Older adults have increased odds of having depressive symptoms following a self-reported stroke, but only those with no close social contacts had increased odds of depressive symptoms following a heart attack, a recent study found. Researchers used data from The National Health and Aging Trends Study, a nationally representative longitudinal survey of US Medicare beneficiaries aged ≥65 years. A total of 5,643 older adults had information on social contacts at baseline and depressive symptoms at the 1-year follow-up interview. Researchers found:
- A total of 297 older adults reported experiencing a heart attack and/or stroke between their baseline and follow-up interviews.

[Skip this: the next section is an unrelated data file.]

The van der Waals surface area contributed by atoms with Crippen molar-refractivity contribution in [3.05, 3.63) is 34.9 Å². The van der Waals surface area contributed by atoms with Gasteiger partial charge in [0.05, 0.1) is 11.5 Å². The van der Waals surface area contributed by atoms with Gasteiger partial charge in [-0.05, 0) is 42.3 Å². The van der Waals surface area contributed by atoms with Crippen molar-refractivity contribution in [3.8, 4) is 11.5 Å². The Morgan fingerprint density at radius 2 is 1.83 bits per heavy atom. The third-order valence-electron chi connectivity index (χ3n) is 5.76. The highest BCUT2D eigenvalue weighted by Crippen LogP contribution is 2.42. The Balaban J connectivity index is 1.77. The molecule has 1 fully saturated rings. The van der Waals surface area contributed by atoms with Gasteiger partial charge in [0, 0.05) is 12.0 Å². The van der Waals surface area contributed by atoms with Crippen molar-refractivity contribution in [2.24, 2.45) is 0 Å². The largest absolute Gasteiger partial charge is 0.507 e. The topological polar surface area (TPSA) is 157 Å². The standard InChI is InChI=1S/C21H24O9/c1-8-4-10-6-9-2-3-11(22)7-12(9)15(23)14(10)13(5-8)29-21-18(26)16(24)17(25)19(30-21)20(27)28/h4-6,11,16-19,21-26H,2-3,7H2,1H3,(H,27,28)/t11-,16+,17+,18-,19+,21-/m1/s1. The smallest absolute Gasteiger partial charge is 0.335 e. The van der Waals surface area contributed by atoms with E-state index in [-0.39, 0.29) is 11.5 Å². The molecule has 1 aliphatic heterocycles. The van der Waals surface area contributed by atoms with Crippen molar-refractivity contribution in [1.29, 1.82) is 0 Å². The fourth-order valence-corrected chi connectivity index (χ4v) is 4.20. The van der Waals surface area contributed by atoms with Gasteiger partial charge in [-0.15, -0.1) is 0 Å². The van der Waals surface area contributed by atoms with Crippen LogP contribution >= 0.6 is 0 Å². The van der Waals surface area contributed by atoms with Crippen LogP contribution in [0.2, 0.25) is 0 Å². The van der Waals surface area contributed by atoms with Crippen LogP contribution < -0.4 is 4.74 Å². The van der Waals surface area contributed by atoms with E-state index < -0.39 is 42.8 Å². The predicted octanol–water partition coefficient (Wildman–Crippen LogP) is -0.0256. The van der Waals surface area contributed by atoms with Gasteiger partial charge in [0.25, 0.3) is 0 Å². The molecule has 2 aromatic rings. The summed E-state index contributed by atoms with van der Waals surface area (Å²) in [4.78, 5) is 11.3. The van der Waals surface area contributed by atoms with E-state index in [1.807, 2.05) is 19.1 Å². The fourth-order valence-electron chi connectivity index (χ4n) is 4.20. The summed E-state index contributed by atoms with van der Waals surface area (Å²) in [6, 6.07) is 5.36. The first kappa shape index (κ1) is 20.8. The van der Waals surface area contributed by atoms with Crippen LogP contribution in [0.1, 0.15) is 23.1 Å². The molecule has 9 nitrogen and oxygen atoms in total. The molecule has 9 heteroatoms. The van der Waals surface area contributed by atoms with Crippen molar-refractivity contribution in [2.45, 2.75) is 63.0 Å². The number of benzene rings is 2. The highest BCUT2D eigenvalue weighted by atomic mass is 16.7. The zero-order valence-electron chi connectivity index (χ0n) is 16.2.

- In regression analyses accounting for sociodemographics, baseline depressive symptoms, medical comorbidity, and activities of daily living impairment, older adults with no close social contacts had increased odds of depressive symptoms at follow-up after experiencing a heart attack or stroke, while those with close social contacts had increased odds of depressive symptoms at follow-up after experiencing a stroke, but not a heart attack.
Simning A, Seplaki CL, Conwell Y. The association of a heart attack or stroke with depressive symptoms stratified by the presence of a close social contact: Findings from the National Health and Aging Trends Study cohort. [Published online ahead of print February 21, 2017]. Int J Geriatr Psychiatry. doi:10.1002/gps.4684.